The Rev. Elizabeth Bonforte Gardner will become interim missioner for young adults on August 8, succeeding Jason Evans, who is leaving the diocese to join the bishop’s staff in the Diocese of Texas.
Gardner received her Master of Divinity from Virginia Theological Seminary in 2013 and was previously associate rector at St. John’s Episcopal Church in McLean, Virginia. Before entering the seminary, she worked as a political consultant, a HazMat trainer and a buyer for Nordstrom’s.
By Jesse Velásquez and Vidal Rivas, part of the Vestry Papers issue on Buildings & Grounds [& Mission] (July 2016)
St. Matthew’s/San Mateo Episcopal Church in Hyattsville, Maryland, in the Diocese of Washington, has gone through many changes over the past 200 years. While the congregation is 204 years old, the church buildings were built in the 1950s and 60s (the rectory was completed in 1951, the parish hall in 1954, and the church/sanctuary in 1964). Since 2008, this venerable old church has experienced a veritable renaissance with the arrival of Latino/as from countries such as El Salvador, the Dominican Republic, Mexico, Chile, and others.
We Latinos have contributed a great deal to the changes in our church. When we joined the existing congregation in 2008, the church had been neglected. We cleaned it, raked the leaves, fixed the garden, and applied a fresh coat of paint, both inside and out. We also cleaned and repaired the pews. In the winter we cleared the snow, and three times a year staged a thorough cleaning to keep our church beautiful and in good repair. We did it to honor those who built the temple.
This summer we have two important projects. One of them is to install a welcome sign outside the main door, so people know that we are a welcoming church. The second, is to install a central air conditioning system, something the old church has never had. We’ve already built the infrastructure for the air conditioning and we are currently fundraising for the $70,000 needed for installation. Half of the money for the air conditioning and all of the money for the sign has been raised through dances, food sales, and raffles. The church has secured a loan for the remainder of the air conditioning expense; plans are underway for a campaign to pay off the loan.
Our community donates its time and talent to raise funds and to achieve our goals. Among many other things, we have secured donors for the paint and labor required for all of the building projects that we have undertaken. We are hardworking and dedicated, and approach all projects as a big family. When we work together it seems that we are having a party, because while some work, others cook. There is always lots of food, music, and joy.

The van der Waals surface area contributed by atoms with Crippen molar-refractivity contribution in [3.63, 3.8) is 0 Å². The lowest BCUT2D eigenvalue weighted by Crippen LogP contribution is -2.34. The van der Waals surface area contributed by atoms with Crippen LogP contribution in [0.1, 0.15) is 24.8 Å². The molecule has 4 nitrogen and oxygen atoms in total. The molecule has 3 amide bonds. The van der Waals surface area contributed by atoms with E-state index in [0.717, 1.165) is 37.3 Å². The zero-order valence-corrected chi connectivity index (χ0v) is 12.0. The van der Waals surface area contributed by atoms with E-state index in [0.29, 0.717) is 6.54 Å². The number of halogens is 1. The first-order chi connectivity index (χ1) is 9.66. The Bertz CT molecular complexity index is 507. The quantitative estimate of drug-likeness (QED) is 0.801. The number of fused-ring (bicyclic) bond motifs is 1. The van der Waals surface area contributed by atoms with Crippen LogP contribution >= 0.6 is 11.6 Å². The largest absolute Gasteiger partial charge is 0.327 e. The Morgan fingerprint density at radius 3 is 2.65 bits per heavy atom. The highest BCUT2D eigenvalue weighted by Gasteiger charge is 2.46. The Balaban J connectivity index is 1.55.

Meeting our neighbors
When we arrived in 2008, only about 55 English-speaking parishioners attended the service. Soon after we added a service in Spanish, more people began attending and the church experienced a true renaissance. We’ve also made the church more visible to the community. The neighborhood no longer sees our church as a relic, but as one that is alive. To gain new members from the neighborhood we visited homes, distributed booklets, and organized processions in the street for the Virgin of Guadalupe and on Good Friday. Through those events, the church eventually became full of new people from the community. Now, we have several active committees: hospitality, communion, prayer group, Catechism teaching for children, and communication. Additionally, we have three music ministries to cover our four services attended by over 500 people every Sunday. There is opportunity for anyone who wants to be involved. We also have many retreats and workshops. We are a parish committed to social justice, and our church is a sanctuary for immigrants.
Another way in which St. Matthew’s/San Mateo reaches out to the community is through our radio station. The station’s mission is to spread the Gospel beyond our community. Our radio helps us to establish a spiritual connection through daily prayers. Radio San Mateo can be heard 24/7 with lively programs full of hope. We can be reached at 641.552.5821, or by visiting our website atwww.iglesiasanmateo.net. We also have a large presence on Facebook and other social media networks where we can post upcoming events and the community can share their feedback.
A second home